Normally, Intuitive Surgical Inc. (NASDAQ:ISRG) -- maker of the da Vinci robotic surgical system -- can count on international procedure growth to far outpace domestic progress. Recently, however, that hasn't been the case. While international operations still grew faster (18%) than domestic ones (14%), the gap has narrowed considerably.
Shareholders, however, have little to worry about. Not only are the international headwinds likely temporary, but U.S. growth -- building off a much stronger base -- has been very healthy lately, and it shows no signs of slowing down.
Intuitive earnings: The raw numbers
Before we dive into the specifics, let's take a look at the headline numbers for the company:
|Metric||Q1 2018||Q1 2017||Growth|
|Revenue||$848 million||$680 million||25%|
It should be noted that revenue growth was artificially bolstered by the fact that Intuitive deferred $23 million in revenue one year ago to account for trade-ins; the company had just released its newest model. Intuitive also benefited from favorable currency tailwinds. If we back those two considerations out, Intuitive's revenue growth would have clocked in at about 19%.
That being said, the results were still impressive. Perhaps most important to long-term investors, the company is winning over new customers without needing to step up spending on its sales force -- which jumped just 9%, versus the 25% revenue growth. The combination of Intuitive's ubiquity -- it now has over 4,500 systems placed worldwide -- and repeat customers means that sales are becoming higher margin in nature.
Here's how the company performed when broken down by major segments:
|Division||Q1 2018||Q1 2017||Growth|
|Instruments||$460 million||$381 million||21%|
|Systems||$235 million||$161 million||46%|
|Services||$153 million||$138 million||11%|
Again, the systems results are somewhat inflated because of the $23 million deferral last year. Backing that out, though, growth in the segment would have still been impressive: up 28% year over year.
That strength came because the company placed 185 new da Vinci surgical systems during the quarter, up 39%. Those placements skewed more heavily toward domestic customers (112 total). But international placements -- working off a smaller base -- actually doubled, with 45 total systems being placed in Europe, nine in Japan, and the remaining 19 spread out across the rest of the globe.
Procedure growth remains strong
But as important as all those figures are, none deserve more attention from long-term shareholders than the company's 15% procedure growth during the quarter. Starting out the year, management's forecast called for 11% to 15% growth -- and after the first quarter's showing, that range narrowed upward: It now calls for procedure growth between 12% and 15%.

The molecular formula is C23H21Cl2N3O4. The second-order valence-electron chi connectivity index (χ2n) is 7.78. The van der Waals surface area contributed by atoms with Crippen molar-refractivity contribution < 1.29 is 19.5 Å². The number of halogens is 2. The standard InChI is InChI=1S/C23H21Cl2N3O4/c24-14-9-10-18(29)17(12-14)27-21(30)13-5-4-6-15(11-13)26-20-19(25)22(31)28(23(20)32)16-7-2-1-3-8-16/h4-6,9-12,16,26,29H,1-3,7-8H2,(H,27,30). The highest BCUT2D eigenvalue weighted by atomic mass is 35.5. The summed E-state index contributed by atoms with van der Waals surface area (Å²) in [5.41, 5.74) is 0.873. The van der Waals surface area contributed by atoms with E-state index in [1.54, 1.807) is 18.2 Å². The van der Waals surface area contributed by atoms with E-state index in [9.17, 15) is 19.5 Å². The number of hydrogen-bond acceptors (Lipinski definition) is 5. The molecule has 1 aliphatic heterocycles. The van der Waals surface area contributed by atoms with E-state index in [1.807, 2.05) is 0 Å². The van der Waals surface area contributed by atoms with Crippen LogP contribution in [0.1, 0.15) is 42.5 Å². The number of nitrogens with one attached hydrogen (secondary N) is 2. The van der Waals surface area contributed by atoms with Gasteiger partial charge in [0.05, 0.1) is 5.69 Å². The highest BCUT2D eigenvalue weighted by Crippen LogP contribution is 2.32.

On the conference call, Intuitive's CEO, Dr. Gary Guthart, Ph.D., said:
"Underpinning this growth was increased use of da Vinci in general surgery in the United States, continued growth in urology in Europe and Asia, and multispecialty growth in China. General surgery growth was led by hernia repair and colon resection."
All of this is worth noting. Hernia repairs have been paramount to the company for a few years now, but there are other procedures emerging that underscore the key thesis to investing in Intuitive: the possibility, over time, of ever more procedures benefiting from robotic surgery thanks to tinkering by doctors. These include:
- Colorectal procedures in the United States.
- Bariatric procedures in the United States.
- Thoracic procedures in the United States.
- Prostatectomy procedures internationally.
- Kidney cancer procedures internationally.
- Gynecological procedures internationally.
The company needs only a few of these procedures to catch on with doctors to make a meaningful difference in its results.
What else happened during the quarter?
- Twelve procedures in Japan were granted permission for reimbursement.
- After receiving feedback from the Food and Drug Administration, the company's SinglePort machine is still expected to launch in 2018.
- Management submitted an application for a new 60-millimeter surgical stapler.
For the second quarter in a row, Dr. Guthart also forecast an increasingly crowded field in robotic surgery, saying, "This opportunity to improve surgery using advanced technologies is now being recognized broadly, particularly in the past several years, and we anticipate the entry of additional systems by competitors into some regions of the world over the next several quarters."
Looking ahead, the only real change to the company's 2018 forecast was the upward narrowing of procedure growth to a midpoint of 13.5% for the year.